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When a cat has been diagnosed with cheyletiellosis, all of the animals in the household must be treated, as the mite can live for up to 10 days away from a host. It is also important to thoroughly clean bedding, kennels, and rugs, so that the mite does not re-infect your cat, or infect other pets. Your cat must then be bathed six to eight times a week in lime-sulfur rinses so as to remove skin scales. In addition to insecticide and lime-sulfur rinses, your veterinarian may also prescribe oral medications. If your cat has a long coat, it will need to be clipped to a short length to make treatment more effective.
If you have been in contact with an infected animal, or your cat is infested with the Cheyletiella mite, you may also develop a reaction, such as itching, small red bumps, or minor lesions, but the condition will clear on its own through the normal course of bathing yourself. To prevent the recurrence of mites, you will need to disinfect your cat and its living environment, as well as its combs, brushes, and other grooming equipment.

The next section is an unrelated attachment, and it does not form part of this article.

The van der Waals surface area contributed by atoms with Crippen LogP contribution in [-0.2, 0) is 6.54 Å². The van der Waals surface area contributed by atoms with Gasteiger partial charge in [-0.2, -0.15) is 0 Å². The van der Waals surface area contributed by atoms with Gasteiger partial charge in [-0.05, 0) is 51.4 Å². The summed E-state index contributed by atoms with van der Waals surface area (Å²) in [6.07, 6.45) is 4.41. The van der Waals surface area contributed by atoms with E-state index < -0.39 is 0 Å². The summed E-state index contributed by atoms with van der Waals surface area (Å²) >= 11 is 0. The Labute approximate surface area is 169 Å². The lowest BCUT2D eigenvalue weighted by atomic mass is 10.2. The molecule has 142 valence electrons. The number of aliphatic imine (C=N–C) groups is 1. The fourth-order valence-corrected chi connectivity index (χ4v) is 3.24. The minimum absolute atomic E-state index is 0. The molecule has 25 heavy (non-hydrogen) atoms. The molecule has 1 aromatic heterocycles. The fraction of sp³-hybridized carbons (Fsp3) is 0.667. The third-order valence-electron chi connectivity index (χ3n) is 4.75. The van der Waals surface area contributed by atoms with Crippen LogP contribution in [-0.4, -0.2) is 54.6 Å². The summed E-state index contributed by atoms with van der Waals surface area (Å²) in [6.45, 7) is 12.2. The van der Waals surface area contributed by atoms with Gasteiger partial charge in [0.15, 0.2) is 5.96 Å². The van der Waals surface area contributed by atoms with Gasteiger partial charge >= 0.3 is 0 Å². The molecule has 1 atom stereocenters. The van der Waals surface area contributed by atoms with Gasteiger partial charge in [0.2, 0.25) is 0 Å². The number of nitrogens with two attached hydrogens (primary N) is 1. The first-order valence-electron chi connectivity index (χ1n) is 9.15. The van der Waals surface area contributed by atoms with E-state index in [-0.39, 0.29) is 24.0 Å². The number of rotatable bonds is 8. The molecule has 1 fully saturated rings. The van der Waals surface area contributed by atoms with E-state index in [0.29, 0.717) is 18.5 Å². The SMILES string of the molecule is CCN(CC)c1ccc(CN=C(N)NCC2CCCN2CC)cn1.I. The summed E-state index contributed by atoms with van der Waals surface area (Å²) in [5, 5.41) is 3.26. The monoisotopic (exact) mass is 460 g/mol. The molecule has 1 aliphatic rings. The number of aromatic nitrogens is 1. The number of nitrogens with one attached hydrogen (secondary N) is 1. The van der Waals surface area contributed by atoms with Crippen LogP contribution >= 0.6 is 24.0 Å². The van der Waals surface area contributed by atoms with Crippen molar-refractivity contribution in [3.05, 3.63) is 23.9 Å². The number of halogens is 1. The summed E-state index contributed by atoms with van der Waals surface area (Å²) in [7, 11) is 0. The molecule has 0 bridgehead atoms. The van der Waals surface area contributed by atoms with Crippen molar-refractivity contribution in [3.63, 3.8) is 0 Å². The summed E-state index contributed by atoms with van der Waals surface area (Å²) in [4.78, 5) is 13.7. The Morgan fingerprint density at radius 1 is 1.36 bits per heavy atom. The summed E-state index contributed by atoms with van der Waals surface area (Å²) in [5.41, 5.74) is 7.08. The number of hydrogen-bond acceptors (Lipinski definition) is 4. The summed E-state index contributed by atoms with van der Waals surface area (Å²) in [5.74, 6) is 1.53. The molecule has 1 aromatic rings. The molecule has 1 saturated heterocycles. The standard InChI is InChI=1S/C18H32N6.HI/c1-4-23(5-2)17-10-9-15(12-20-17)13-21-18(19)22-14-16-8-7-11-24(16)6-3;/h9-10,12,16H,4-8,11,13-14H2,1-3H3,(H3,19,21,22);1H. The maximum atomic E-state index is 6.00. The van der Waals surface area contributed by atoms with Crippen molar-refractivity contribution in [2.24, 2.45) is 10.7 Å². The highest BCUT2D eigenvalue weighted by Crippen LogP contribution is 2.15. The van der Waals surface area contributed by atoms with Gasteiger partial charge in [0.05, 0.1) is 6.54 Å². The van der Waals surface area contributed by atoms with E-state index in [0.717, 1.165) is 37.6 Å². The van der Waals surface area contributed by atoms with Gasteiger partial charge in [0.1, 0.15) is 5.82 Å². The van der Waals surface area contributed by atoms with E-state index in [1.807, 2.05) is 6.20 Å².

If the treatment regimen does not work, your veterinarian will look for other causes for the symptoms. Re-infestation may come from another local carrier, or from the presence of an unidentified source for the mites, such as untreated bedding.
Any type of arachnid excluding ticks
The fiber that makes up the hair, skin, and nails; protein
A chemical that kills insects by poison or fumigant
The whole system involved in digestion from mouth to anus